The main benefit of this is that I get a much stronger wifi signal between router and my laptop with the router located in our kitchen, rather than in the garage, while still getting a rock solid signal between router and each of the bird boxes. This may mean that I can stream video from each box at a higher resolution. My laptop is certainly more responsive when I remote into each of the Raspberry Pi bird boxes.

Battery Life/Capacity


My Gambas software on the 2014 system used to occasionally lose accumulated data (e.g. "hours run time"). But now this is fixed I've added battery life based upon hours run divided by estimated life (i.e. 60hrs).

So on the video clip above you may have notice something like "...BATT: 93/100" meaning 93% capacity left.

RaspberryPi Video Client


I've just ordered a 7" LCD display!

The idea is to use this along with my Raspberry PiB2 to display the video stream from each box. The 7" LCD will be temporarily mounted on the kitchen wall, and left running until the chicks leave the nest (assuming the birds play ball!).

Unfortunately this display has a long way to travel, so might not arrive much before the end of April.

Post Recording Motion Detection


Just a thought, but wondering if I could record video continuously at hiRes, and then stream through some kind of motion detection software.

For example, capture video using RaspiVid, stream to a server and record in (say) 10MB files. Run each file through software to detect motion and create a text file indicating time/date when detection occurred. Then I could use these timestamps to go back through the video files looking for action sequences.

This would mean not only higher quality video, but also the chance to include the video frames leading up to, and following the detected clip.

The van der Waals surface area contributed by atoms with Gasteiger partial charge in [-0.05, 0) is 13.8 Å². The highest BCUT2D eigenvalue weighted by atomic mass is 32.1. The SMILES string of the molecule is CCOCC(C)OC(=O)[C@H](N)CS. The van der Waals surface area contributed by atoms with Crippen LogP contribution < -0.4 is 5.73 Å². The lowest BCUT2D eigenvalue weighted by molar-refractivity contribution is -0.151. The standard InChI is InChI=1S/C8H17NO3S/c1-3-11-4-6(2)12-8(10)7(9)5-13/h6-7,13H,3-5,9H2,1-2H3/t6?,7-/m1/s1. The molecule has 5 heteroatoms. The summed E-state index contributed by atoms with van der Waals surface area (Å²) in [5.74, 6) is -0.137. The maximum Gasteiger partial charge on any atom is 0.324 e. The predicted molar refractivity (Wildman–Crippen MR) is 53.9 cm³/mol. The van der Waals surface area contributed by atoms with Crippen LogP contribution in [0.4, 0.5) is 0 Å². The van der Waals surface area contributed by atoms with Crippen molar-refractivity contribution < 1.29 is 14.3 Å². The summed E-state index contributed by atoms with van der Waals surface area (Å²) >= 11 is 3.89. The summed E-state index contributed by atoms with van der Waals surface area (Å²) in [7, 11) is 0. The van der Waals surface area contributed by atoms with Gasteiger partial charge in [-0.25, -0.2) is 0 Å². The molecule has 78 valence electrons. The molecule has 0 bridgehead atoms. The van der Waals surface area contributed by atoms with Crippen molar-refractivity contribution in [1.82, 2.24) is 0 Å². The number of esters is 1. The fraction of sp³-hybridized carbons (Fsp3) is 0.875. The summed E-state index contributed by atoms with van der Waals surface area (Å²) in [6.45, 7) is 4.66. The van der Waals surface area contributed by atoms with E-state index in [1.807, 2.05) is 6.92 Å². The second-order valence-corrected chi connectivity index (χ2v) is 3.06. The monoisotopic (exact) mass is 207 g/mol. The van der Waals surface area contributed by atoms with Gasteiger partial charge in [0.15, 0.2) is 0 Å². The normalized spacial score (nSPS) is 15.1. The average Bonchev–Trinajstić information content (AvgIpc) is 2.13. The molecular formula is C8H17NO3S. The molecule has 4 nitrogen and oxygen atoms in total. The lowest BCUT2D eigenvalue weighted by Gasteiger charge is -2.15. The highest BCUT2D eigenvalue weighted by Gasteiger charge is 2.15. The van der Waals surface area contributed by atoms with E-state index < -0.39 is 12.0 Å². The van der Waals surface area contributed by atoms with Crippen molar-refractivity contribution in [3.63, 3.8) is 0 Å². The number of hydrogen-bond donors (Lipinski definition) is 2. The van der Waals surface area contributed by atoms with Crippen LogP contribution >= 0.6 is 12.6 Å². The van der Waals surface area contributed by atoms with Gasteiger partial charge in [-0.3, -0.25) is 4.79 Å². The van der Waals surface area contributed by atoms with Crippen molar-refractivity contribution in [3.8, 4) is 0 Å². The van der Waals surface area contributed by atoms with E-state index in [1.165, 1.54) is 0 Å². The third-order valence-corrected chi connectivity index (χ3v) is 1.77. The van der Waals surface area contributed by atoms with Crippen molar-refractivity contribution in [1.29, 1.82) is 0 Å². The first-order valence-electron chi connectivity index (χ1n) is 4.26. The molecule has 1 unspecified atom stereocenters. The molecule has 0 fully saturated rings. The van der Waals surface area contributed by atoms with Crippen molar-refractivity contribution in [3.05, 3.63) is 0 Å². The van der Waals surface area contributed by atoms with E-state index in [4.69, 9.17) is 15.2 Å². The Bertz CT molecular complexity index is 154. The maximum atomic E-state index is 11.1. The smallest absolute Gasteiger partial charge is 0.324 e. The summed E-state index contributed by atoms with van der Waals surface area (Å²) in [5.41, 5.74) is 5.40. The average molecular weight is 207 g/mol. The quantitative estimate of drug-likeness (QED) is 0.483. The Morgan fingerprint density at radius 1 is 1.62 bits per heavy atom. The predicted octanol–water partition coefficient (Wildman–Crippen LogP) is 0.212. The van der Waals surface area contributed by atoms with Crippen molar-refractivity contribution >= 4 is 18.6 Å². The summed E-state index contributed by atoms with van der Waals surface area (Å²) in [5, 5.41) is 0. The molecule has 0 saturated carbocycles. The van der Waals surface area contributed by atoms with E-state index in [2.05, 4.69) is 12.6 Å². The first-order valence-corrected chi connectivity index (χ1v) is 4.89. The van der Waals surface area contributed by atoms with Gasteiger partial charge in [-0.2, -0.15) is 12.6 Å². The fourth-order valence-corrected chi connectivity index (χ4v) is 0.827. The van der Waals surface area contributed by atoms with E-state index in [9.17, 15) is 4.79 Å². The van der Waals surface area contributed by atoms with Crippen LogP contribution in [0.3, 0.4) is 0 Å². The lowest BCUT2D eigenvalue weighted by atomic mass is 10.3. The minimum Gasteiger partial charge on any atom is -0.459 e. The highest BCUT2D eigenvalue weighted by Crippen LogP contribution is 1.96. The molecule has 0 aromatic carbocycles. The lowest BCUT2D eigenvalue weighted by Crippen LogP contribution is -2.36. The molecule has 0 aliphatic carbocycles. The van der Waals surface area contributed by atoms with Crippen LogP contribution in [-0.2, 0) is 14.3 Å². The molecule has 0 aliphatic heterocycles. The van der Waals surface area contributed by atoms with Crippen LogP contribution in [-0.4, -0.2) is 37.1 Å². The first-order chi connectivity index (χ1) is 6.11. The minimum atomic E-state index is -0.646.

2 comments:

  1. I like the screen idea - I may pinch that one ;)
    If you had multiple BirdCam Pis, could you use a motion detect event to trigger an MQTT message to your DisplayPi to show the 'active' stream?... in that way you could dynamically switch the visible stream depending on which one was active?

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    Replies
    1. I know practically nothing about MQTT, but you should be able to use any messaging system or HTTP created by a script triggered via Ken Lavrsen's "motion" (running on a birdbox system) to signal to a client, such as a Pi monitor. I think motion has an option to run a program/script on detect. This could send a message to the Client (monitor). Maybe your code on the client (e.g. Python) could then switch tabs on Firefox to view the appropriate page (e.g. 192.168.0.10:8081 or 192.168.0.11:8081).

      I probably wont bother with a motion switch. If I'm lucky enough to have two boxes occupied I'll probably make a simple Gambas GUI app so I can select options to switch my HiRes/HiRate streams, such as: view Box 1 or view box 2, or auto (display 1 to 60s then 2 for 60s), view both (side by side). I view these HiRes/HiRate streams on VLC, and I think that you can run 2 instances of VLC by de-selecting "use only one instance" from preferences. Not sure if I have the wifi bandwidth, although my box Pis are reporting a data rate of 150Mb/s (those Edimax dongles are fantastic).

      I think detecting motion on 2 live HiRes/HiRate streams might be a bit processor intensive, even for a PiB2 client. But worth experimenting with.